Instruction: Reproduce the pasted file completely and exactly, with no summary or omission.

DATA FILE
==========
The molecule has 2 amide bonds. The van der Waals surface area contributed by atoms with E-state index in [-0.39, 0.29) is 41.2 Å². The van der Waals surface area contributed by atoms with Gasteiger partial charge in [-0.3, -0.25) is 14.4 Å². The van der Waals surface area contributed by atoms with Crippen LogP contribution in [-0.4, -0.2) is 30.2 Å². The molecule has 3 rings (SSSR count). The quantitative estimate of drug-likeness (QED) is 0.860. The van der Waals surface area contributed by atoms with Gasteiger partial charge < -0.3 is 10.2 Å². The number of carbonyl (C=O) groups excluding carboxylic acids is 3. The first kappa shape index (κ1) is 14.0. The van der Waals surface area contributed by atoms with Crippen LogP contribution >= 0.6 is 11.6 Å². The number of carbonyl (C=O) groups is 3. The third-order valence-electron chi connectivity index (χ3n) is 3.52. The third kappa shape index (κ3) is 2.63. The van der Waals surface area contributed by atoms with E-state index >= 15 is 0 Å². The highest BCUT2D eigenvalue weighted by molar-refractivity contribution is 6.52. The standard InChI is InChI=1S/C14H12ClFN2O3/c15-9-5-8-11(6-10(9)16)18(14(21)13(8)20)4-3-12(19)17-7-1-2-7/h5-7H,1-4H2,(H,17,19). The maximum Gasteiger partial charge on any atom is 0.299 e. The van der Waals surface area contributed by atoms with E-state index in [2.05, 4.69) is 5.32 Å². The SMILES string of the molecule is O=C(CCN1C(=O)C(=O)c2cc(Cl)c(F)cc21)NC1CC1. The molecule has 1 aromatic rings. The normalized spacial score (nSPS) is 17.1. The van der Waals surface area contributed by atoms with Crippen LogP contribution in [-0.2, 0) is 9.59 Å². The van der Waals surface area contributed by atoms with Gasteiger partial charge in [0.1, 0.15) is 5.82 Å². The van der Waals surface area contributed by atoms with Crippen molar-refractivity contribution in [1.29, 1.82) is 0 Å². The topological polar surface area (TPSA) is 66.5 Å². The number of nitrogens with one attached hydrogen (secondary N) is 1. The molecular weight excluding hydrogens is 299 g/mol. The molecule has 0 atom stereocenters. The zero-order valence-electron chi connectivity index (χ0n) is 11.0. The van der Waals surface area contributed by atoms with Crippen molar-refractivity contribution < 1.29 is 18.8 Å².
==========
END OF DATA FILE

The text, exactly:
The molecule has 2 amide bonds. The van der Waals surface area contributed by atoms with E-state index in [-0.39, 0.29) is 41.2 Å². The van der Waals surface area contributed by atoms with Gasteiger partial charge in [-0.3, -0.25) is 14.4 Å². The van der Waals surface area contributed by atoms with Crippen LogP contribution in [-0.4, -0.2) is 30.2 Å². The molecule has 3 rings (SSSR count). The quantitative estimate of drug-likeness (QED) is 0.860. The van der Waals surface area contributed by atoms with Gasteiger partial charge < -0.3 is 10.2 Å². The number of carbonyl (C=O) groups excluding carboxylic acids is 3. The first kappa shape index (κ1) is 14.0. The van der Waals surface area contributed by atoms with Crippen LogP contribution >= 0.6 is 11.6 Å². The number of carbonyl (C=O) groups is 3. The third-order valence-electron chi connectivity index (χ3n) is 3.52. The third kappa shape index (κ3) is 2.63. The van der Waals surface area contributed by atoms with E-state index >= 15 is 0 Å². The highest BCUT2D eigenvalue weighted by molar-refractivity contribution is 6.52. The standard InChI is InChI=1S/C14H12ClFN2O3/c15-9-5-8-11(6-10(9)16)18(14(21)13(8)20)4-3-12(19)17-7-1-2-7/h5-7H,1-4H2,(H,17,19). The maximum Gasteiger partial charge on any atom is 0.299 e. The van der Waals surface area contributed by atoms with E-state index in [2.05, 4.69) is 5.32 Å². The SMILES string of the molecule is O=C(CCN1C(=O)C(=O)c2cc(Cl)c(F)cc21)NC1CC1. The molecule has 1 aromatic rings. The normalized spacial score (nSPS) is 17.1. The van der Waals surface area contributed by atoms with Crippen LogP contribution in [-0.2, 0) is 9.59 Å². The van der Waals surface area contributed by atoms with Gasteiger partial charge in [0.1, 0.15) is 5.82 Å². The van der Waals surface area contributed by atoms with Crippen molar-refractivity contribution in [1.29, 1.82) is 0 Å². The topological polar surface area (TPSA) is 66.5 Å². The number of nitrogens with one attached hydrogen (secondary N) is 1. The molecular weight excluding hydrogens is 299 g/mol. The molecule has 0 atom stereocenters. The zero-order valence-electron chi connectivity index (χ0n) is 11.0. The van der Waals surface area contributed by atoms with Crippen molar-refractivity contribution < 1.29 is 18.8 Å².